Our bodies are wonderful! They help us to do things that we enjoy like playing sport or climbing trees or walking to see friends. The most important thing about our body is what it helps us to do rather than what it looks like.
Body image is how you feel about and see your body. It includes how you feel in your body and the thoughts that you have about your body’s size and shape. It might also include what you feel about your skin colour, birthmarks, scars, facial features, clothing and adornments related to your religious beliefs or it might be about physical disabilities.
Sometimes if we don’t feel very good about ourselves on the inside, we might not feel very good about our bodies on the outside. The way you look at yourself might also be affected by what other people say or by what we see on TV, magazines and the internet.
A healthy body image is essential to your health, happiness and overall wellbeing. People with a healthy body image are more likely to feel good about themselves overall and see the way they look as one small part of who they are.
When you have a positive body image, you will be more likely to:
- Feel good, physically and emotionally
- Have fun
- Exude confidence
- Take care of the needs of your body
Fashion and the media is always changing. There are times when having a big bottom, or being fat is ‘in’ and other times being thin is what everyone wants to be. But the truth is there is no ‘perfect’ height or weight. No perfect body! This is why we should all focus on how well and happy we feel.
All around us there are unrealistic images, it might be the toys you play with or adverts on the TV. It is important not to get drawn into these unrealistic ideas and instead to focus on what’s healthy, realistic and most importantly, what’s right for you.
Imagine you and your friend were both given rabbits for your birthdays. You really look after your rabbit, you give it lots of love, healthy food and water and make sure it is warm and gets to run around. Your friend doesn’t really look after her rabbit. What do you think the two rabbits will look like after a few months? Well it’s the same with our bodies.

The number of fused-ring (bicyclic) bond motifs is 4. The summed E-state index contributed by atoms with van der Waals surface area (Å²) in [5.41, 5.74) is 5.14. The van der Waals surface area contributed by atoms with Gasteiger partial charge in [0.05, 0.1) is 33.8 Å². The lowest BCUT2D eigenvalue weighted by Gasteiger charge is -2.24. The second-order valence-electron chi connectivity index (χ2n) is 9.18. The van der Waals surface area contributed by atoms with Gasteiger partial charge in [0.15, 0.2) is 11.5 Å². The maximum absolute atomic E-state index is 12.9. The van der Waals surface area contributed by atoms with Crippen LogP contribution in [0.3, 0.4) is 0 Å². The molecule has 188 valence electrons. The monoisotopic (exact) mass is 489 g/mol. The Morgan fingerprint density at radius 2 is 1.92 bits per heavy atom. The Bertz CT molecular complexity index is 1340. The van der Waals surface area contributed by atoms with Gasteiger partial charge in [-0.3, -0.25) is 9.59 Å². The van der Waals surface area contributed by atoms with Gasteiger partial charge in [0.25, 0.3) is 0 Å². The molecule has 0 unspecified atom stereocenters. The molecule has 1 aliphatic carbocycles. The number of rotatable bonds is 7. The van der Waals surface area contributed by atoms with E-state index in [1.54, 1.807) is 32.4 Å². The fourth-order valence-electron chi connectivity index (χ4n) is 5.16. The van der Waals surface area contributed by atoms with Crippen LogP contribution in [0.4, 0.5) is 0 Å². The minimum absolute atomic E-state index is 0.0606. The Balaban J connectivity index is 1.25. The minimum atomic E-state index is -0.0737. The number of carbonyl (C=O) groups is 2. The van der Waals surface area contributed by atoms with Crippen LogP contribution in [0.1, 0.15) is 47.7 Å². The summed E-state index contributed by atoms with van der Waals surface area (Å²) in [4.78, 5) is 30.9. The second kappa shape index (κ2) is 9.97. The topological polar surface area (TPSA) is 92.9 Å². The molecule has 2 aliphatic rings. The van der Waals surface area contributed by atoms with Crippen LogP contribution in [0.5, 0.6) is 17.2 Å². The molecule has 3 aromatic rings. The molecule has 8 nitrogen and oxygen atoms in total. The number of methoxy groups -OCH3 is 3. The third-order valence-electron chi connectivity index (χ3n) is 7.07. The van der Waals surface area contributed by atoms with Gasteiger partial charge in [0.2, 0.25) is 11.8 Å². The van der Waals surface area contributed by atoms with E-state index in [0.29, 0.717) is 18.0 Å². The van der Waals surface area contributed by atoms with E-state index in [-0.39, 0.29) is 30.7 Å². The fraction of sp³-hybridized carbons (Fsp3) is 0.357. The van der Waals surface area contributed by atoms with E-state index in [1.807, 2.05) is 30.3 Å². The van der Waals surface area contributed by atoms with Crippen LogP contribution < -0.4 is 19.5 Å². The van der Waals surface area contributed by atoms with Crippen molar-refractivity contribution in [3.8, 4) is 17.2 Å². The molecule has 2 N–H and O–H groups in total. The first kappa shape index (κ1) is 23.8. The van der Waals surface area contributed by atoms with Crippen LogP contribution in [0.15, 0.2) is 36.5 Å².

Eating healthy food, keeping ourselves clean, exercising and having fun, staying away from cigarette smoke, getting plenty of sleep and staying happy and positive are all ways we can look after our bodies. For more ideas go to our ‘looking after yourself’ pages.
Feeling good about your body can take time and involves feeling better about yourself overall. Sometimes negative thoughts build up, creating a wall. This wall should be broken down, brick by brick. The most useful way to do this is by facing the negative thoughts and replacing them with positive thoughts. For example you can tell yourself that you are a kind person, or a fun person or that you have nice eyes. Tell yourself your positive thoughts when your negative thoughts are telling you something different.
It’s also important to recognize that there are some things about yourself that you can’t change — and that doesn’t matter. The way you look is only a small part of who you are and it’s extremely important to remember that your health and wellbeing is so much more important.
- Childline is a helpline for children to talk about any problems 24 hours a day, 7 days a week – call free on 0800 1111 or visit childline.org.uk/get-support
- If you are in an emergency and there is a risk to life (yours or someone else’s) call 999
- To report any concerns about the safety or welfare of a child or young person call 01454 866000
There is more information in the ‘Getting help’ section.
Talk to a parent or carer or another adult you trust.
Your school can also help with your wellbeing – just ask a teacher or another member of staff.
Eating Disorder Association: www.b-eat.co.uk Helpline – 0808 801 0677 Youth helpline – 0808 801 0711
A list of recommended books to help young people deal with a range of issues (e.g. self-esteem, bullying, stress).
All books can be reserved free of charge.